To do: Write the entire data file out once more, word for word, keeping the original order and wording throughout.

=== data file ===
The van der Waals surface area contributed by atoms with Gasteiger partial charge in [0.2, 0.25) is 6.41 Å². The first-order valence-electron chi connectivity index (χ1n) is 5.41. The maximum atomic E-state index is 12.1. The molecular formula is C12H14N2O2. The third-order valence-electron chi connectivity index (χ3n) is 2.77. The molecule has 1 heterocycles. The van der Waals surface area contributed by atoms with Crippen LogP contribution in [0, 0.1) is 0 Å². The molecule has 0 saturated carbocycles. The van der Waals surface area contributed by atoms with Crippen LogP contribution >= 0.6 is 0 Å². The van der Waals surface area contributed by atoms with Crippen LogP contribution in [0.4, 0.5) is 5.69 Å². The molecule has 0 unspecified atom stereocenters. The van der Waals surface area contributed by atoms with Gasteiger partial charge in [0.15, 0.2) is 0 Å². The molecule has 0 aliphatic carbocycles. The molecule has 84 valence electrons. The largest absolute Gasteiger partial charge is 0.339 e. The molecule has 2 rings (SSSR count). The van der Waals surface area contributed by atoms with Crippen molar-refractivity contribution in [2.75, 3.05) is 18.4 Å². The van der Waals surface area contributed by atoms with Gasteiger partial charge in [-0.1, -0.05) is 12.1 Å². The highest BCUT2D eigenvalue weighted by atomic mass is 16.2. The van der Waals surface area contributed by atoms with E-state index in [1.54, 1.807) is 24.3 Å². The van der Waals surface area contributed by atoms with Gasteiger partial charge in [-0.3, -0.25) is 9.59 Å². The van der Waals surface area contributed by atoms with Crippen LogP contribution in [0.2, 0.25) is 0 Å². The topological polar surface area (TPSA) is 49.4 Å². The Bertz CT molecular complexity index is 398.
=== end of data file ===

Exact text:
The van der Waals surface area contributed by atoms with Gasteiger partial charge in [0.2, 0.25) is 6.41 Å². The first-order valence-electron chi connectivity index (χ1n) is 5.41. The maximum atomic E-state index is 12.1. The molecular formula is C12H14N2O2. The third-order valence-electron chi connectivity index (χ3n) is 2.77. The molecule has 1 heterocycles. The van der Waals surface area contributed by atoms with Crippen LogP contribution in [0, 0.1) is 0 Å². The molecule has 0 saturated carbocycles. The van der Waals surface area contributed by atoms with Crippen LogP contribution >= 0.6 is 0 Å². The van der Waals surface area contributed by atoms with Crippen LogP contribution in [0.4, 0.5) is 5.69 Å². The molecule has 0 unspecified atom stereocenters. The van der Waals surface area contributed by atoms with Gasteiger partial charge in [0.15, 0.2) is 0 Å². The molecule has 0 aliphatic carbocycles. The molecule has 84 valence electrons. The largest absolute Gasteiger partial charge is 0.339 e. The molecule has 2 rings (SSSR count). The van der Waals surface area contributed by atoms with Crippen molar-refractivity contribution in [2.75, 3.05) is 18.4 Å². The van der Waals surface area contributed by atoms with Gasteiger partial charge in [-0.1, -0.05) is 12.1 Å². The highest BCUT2D eigenvalue weighted by atomic mass is 16.2. The van der Waals surface area contributed by atoms with E-state index in [1.54, 1.807) is 24.3 Å². The van der Waals surface area contributed by atoms with Gasteiger partial charge in [-0.3, -0.25) is 9.59 Å². The van der Waals surface area contributed by atoms with Crippen LogP contribution in [0.2, 0.25) is 0 Å². The topological polar surface area (TPSA) is 49.4 Å². The Bertz CT molecular complexity index is 398.